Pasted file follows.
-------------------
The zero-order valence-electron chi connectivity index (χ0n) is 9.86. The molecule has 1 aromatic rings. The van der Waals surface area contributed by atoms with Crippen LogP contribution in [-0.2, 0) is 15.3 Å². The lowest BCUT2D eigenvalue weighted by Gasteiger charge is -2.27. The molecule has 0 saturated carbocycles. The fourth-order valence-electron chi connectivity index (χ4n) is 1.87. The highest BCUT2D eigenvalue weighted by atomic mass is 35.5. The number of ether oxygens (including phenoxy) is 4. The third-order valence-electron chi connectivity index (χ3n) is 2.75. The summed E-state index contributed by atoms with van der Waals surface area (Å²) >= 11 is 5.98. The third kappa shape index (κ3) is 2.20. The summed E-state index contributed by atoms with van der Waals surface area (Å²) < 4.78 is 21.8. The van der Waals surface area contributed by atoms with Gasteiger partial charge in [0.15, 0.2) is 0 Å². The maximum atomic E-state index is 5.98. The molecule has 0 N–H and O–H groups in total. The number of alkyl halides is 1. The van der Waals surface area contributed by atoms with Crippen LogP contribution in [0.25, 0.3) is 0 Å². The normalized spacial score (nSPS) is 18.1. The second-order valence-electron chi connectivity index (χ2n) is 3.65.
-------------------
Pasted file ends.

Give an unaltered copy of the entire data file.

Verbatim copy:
The zero-order valence-electron chi connectivity index (χ0n) is 9.86. The molecule has 1 aromatic rings. The van der Waals surface area contributed by atoms with Crippen LogP contribution in [-0.2, 0) is 15.3 Å². The lowest BCUT2D eigenvalue weighted by Gasteiger charge is -2.27. The molecule has 0 saturated carbocycles. The fourth-order valence-electron chi connectivity index (χ4n) is 1.87. The highest BCUT2D eigenvalue weighted by atomic mass is 35.5. The number of ether oxygens (including phenoxy) is 4. The third-order valence-electron chi connectivity index (χ3n) is 2.75. The summed E-state index contributed by atoms with van der Waals surface area (Å²) >= 11 is 5.98. The third kappa shape index (κ3) is 2.20. The summed E-state index contributed by atoms with van der Waals surface area (Å²) < 4.78 is 21.8. The van der Waals surface area contributed by atoms with Gasteiger partial charge in [0.15, 0.2) is 0 Å². The maximum atomic E-state index is 5.98. The molecule has 0 N–H and O–H groups in total. The number of alkyl halides is 1. The van der Waals surface area contributed by atoms with Crippen LogP contribution in [0.25, 0.3) is 0 Å². The normalized spacial score (nSPS) is 18.1. The second-order valence-electron chi connectivity index (χ2n) is 3.65.